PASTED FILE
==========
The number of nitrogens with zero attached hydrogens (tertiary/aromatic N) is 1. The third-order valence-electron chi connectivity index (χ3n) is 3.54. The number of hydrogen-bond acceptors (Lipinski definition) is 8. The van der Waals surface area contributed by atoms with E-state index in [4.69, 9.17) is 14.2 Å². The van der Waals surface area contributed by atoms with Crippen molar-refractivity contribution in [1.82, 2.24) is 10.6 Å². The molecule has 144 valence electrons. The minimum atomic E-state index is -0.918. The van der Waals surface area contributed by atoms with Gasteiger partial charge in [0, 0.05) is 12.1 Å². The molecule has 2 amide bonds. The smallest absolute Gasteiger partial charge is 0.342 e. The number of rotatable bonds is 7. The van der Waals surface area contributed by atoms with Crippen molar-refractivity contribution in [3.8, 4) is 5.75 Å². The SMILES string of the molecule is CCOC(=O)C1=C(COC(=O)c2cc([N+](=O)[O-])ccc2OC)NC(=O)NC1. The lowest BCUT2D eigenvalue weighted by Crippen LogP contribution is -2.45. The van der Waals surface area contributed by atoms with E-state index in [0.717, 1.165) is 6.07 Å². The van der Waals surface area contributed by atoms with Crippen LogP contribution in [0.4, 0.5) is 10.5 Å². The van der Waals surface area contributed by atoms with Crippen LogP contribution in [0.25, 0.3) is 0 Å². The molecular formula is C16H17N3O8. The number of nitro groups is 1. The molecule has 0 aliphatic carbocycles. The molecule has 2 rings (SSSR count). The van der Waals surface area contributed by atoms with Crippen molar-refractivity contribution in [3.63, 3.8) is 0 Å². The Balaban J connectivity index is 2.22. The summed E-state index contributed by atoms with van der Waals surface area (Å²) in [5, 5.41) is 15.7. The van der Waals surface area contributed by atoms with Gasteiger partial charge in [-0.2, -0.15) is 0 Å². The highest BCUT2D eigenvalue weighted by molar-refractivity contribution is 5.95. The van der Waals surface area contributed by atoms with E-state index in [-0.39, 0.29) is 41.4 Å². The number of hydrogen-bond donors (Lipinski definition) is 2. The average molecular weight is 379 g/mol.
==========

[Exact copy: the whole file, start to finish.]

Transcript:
The number of nitrogens with zero attached hydrogens (tertiary/aromatic N) is 1. The third-order valence-electron chi connectivity index (χ3n) is 3.54. The number of hydrogen-bond acceptors (Lipinski definition) is 8. The van der Waals surface area contributed by atoms with E-state index in [4.69, 9.17) is 14.2 Å². The van der Waals surface area contributed by atoms with Crippen molar-refractivity contribution in [1.82, 2.24) is 10.6 Å². The molecule has 144 valence electrons. The minimum atomic E-state index is -0.918. The van der Waals surface area contributed by atoms with Gasteiger partial charge in [0, 0.05) is 12.1 Å². The molecule has 2 amide bonds. The smallest absolute Gasteiger partial charge is 0.342 e. The number of rotatable bonds is 7. The van der Waals surface area contributed by atoms with Crippen molar-refractivity contribution in [3.8, 4) is 5.75 Å². The SMILES string of the molecule is CCOC(=O)C1=C(COC(=O)c2cc([N+](=O)[O-])ccc2OC)NC(=O)NC1. The lowest BCUT2D eigenvalue weighted by Crippen LogP contribution is -2.45. The van der Waals surface area contributed by atoms with E-state index in [0.717, 1.165) is 6.07 Å². The van der Waals surface area contributed by atoms with Crippen LogP contribution in [0.4, 0.5) is 10.5 Å². The van der Waals surface area contributed by atoms with Crippen LogP contribution in [0.25, 0.3) is 0 Å². The molecular formula is C16H17N3O8. The number of nitro groups is 1. The molecule has 0 aliphatic carbocycles. The molecule has 2 rings (SSSR count). The van der Waals surface area contributed by atoms with Crippen molar-refractivity contribution in [3.63, 3.8) is 0 Å². The Balaban J connectivity index is 2.22. The summed E-state index contributed by atoms with van der Waals surface area (Å²) in [5, 5.41) is 15.7. The van der Waals surface area contributed by atoms with Gasteiger partial charge in [-0.2, -0.15) is 0 Å². The highest BCUT2D eigenvalue weighted by molar-refractivity contribution is 5.95. The van der Waals surface area contributed by atoms with E-state index in [-0.39, 0.29) is 41.4 Å². The number of hydrogen-bond donors (Lipinski definition) is 2. The average molecular weight is 379 g/mol.